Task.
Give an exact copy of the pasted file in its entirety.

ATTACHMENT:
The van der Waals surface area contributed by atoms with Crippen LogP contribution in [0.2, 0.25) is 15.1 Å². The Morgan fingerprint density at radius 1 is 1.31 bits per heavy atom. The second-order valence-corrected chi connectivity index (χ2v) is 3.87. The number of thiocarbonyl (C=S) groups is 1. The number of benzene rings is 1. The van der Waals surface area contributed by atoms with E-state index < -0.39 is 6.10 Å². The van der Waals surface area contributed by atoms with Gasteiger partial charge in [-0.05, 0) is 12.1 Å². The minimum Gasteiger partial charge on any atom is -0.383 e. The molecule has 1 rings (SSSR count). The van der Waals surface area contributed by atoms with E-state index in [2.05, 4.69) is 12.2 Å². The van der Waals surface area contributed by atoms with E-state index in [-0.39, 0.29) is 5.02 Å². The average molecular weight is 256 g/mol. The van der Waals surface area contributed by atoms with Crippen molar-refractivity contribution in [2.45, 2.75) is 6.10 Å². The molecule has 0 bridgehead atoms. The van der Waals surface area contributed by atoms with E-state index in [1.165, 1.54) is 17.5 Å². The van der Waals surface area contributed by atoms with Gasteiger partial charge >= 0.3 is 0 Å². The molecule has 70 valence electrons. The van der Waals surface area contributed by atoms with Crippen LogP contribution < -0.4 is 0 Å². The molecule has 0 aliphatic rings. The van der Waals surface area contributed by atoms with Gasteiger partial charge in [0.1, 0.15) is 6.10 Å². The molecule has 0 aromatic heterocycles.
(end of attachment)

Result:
The van der Waals surface area contributed by atoms with Crippen LogP contribution in [0.2, 0.25) is 15.1 Å². The Morgan fingerprint density at radius 1 is 1.31 bits per heavy atom. The second-order valence-corrected chi connectivity index (χ2v) is 3.87. The number of thiocarbonyl (C=S) groups is 1. The number of benzene rings is 1. The van der Waals surface area contributed by atoms with E-state index < -0.39 is 6.10 Å². The van der Waals surface area contributed by atoms with Gasteiger partial charge in [-0.05, 0) is 12.1 Å². The minimum Gasteiger partial charge on any atom is -0.383 e. The molecule has 1 rings (SSSR count). The van der Waals surface area contributed by atoms with E-state index in [2.05, 4.69) is 12.2 Å². The van der Waals surface area contributed by atoms with E-state index in [-0.39, 0.29) is 5.02 Å². The average molecular weight is 256 g/mol. The van der Waals surface area contributed by atoms with Crippen molar-refractivity contribution in [2.45, 2.75) is 6.10 Å². The molecule has 0 bridgehead atoms. The van der Waals surface area contributed by atoms with E-state index in [1.165, 1.54) is 17.5 Å². The van der Waals surface area contributed by atoms with Gasteiger partial charge >= 0.3 is 0 Å². The molecule has 70 valence electrons. The van der Waals surface area contributed by atoms with Crippen LogP contribution < -0.4 is 0 Å². The molecule has 0 aliphatic rings. The van der Waals surface area contributed by atoms with Gasteiger partial charge in [0.1, 0.15) is 6.10 Å². The molecule has 0 aromatic heterocycles.